College of Science and Engineering, January 7, 2021
In a groundbreaking new study, researchers at the University of Minnesota Twin Cities used a customized printer to fully 3D print a flexible organic light-emitting diode (OLED) display. The discovery could result in low-cost OLED displays in the future that could be widely produced using 3D printers by anyone at home, instead of by technicians in expensive microfabrication facilities.
The research is published in Science Advances, a peer-reviewed scientific journal published by the American Association for the Advancement of Science (AAAS).
The OLED display technology is based on the conversion of electricity into light using an organic material layer. OLEDs function as high quality digital displays, which can be made flexible and used in both large-scale devices such as television screens and monitors as well as handheld electronics such as smartphones. OLED displays have gained popularity because they are lightweight, power-efficient, thin and flexible, and offer a wide viewing angle and high contrast ratio.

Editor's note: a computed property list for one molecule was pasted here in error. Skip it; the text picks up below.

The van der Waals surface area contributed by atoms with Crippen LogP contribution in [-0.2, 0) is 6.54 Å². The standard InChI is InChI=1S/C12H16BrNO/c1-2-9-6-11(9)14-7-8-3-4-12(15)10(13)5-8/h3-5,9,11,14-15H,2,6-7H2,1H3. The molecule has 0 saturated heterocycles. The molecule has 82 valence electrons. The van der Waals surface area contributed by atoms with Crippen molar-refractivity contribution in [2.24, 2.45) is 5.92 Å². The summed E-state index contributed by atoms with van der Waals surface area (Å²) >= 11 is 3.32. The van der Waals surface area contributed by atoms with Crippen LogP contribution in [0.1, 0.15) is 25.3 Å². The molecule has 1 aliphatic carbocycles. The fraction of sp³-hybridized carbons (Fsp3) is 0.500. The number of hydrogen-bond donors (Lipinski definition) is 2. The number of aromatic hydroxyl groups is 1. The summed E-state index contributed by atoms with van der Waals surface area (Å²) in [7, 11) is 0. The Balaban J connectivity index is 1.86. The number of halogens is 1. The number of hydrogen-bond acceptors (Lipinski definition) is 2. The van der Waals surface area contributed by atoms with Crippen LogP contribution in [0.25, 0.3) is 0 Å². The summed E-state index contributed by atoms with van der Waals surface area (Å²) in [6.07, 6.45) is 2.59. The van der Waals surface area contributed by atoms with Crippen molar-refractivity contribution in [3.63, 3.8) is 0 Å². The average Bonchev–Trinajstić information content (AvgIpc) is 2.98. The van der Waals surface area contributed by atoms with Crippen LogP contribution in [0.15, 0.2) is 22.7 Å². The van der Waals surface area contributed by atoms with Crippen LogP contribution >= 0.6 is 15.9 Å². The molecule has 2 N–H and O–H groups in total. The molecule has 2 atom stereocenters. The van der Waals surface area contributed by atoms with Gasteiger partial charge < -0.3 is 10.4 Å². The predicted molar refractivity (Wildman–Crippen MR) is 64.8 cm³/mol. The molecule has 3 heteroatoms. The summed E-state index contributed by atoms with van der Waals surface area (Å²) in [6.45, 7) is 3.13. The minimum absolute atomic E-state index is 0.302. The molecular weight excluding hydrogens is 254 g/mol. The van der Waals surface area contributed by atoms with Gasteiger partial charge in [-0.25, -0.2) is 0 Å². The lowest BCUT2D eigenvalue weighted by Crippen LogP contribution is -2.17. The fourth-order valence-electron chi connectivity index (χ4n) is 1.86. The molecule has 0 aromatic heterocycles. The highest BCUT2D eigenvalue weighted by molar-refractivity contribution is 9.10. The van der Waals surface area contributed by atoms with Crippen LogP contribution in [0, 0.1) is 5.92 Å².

“OLED displays are usually produced in big, expensive, ultra-clean fabrication facilities,” said MnDrive researcher Michael McAlpine, a University of Minnesota Kuhrmeyer Family Chair Professor in the Department of Mechanical Engineering and the senior author of the study. “We wanted to see if we could basically condense all of that down and print an OLED display on our table-top 3D printer, which was custom built and costs about the same as a Tesla Model S.”